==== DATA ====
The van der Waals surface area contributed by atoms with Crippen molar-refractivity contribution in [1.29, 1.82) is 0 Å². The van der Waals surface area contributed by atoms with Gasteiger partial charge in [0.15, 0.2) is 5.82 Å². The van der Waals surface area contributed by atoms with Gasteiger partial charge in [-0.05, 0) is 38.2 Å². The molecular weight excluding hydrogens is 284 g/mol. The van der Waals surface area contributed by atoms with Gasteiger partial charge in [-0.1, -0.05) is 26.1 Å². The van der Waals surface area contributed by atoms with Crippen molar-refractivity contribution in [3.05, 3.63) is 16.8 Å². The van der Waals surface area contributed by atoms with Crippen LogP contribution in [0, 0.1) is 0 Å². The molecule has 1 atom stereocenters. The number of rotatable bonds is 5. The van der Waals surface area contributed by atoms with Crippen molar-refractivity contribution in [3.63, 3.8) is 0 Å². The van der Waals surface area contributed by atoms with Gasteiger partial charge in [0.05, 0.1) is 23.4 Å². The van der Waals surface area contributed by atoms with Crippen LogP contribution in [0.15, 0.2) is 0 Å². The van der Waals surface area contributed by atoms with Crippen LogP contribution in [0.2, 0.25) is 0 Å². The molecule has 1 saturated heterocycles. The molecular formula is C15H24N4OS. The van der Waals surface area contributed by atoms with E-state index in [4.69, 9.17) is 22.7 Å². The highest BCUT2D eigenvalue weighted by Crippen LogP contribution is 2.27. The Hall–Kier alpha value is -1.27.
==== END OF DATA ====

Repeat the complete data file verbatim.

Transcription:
The van der Waals surface area contributed by atoms with Crippen molar-refractivity contribution in [1.29, 1.82) is 0 Å². The van der Waals surface area contributed by atoms with Gasteiger partial charge in [0.15, 0.2) is 5.82 Å². The van der Waals surface area contributed by atoms with Gasteiger partial charge in [-0.05, 0) is 38.2 Å². The molecular weight excluding hydrogens is 284 g/mol. The van der Waals surface area contributed by atoms with Gasteiger partial charge in [-0.1, -0.05) is 26.1 Å². The van der Waals surface area contributed by atoms with Crippen molar-refractivity contribution in [3.05, 3.63) is 16.8 Å². The van der Waals surface area contributed by atoms with Crippen LogP contribution in [0, 0.1) is 0 Å². The molecule has 1 atom stereocenters. The number of rotatable bonds is 5. The van der Waals surface area contributed by atoms with Crippen molar-refractivity contribution in [3.63, 3.8) is 0 Å². The van der Waals surface area contributed by atoms with Gasteiger partial charge in [0.05, 0.1) is 23.4 Å². The van der Waals surface area contributed by atoms with Crippen LogP contribution in [0.15, 0.2) is 0 Å². The van der Waals surface area contributed by atoms with Crippen LogP contribution in [0.2, 0.25) is 0 Å². The molecule has 1 saturated heterocycles. The molecular formula is C15H24N4OS. The van der Waals surface area contributed by atoms with E-state index in [4.69, 9.17) is 22.7 Å². The highest BCUT2D eigenvalue weighted by Crippen LogP contribution is 2.27. The Hall–Kier alpha value is -1.27.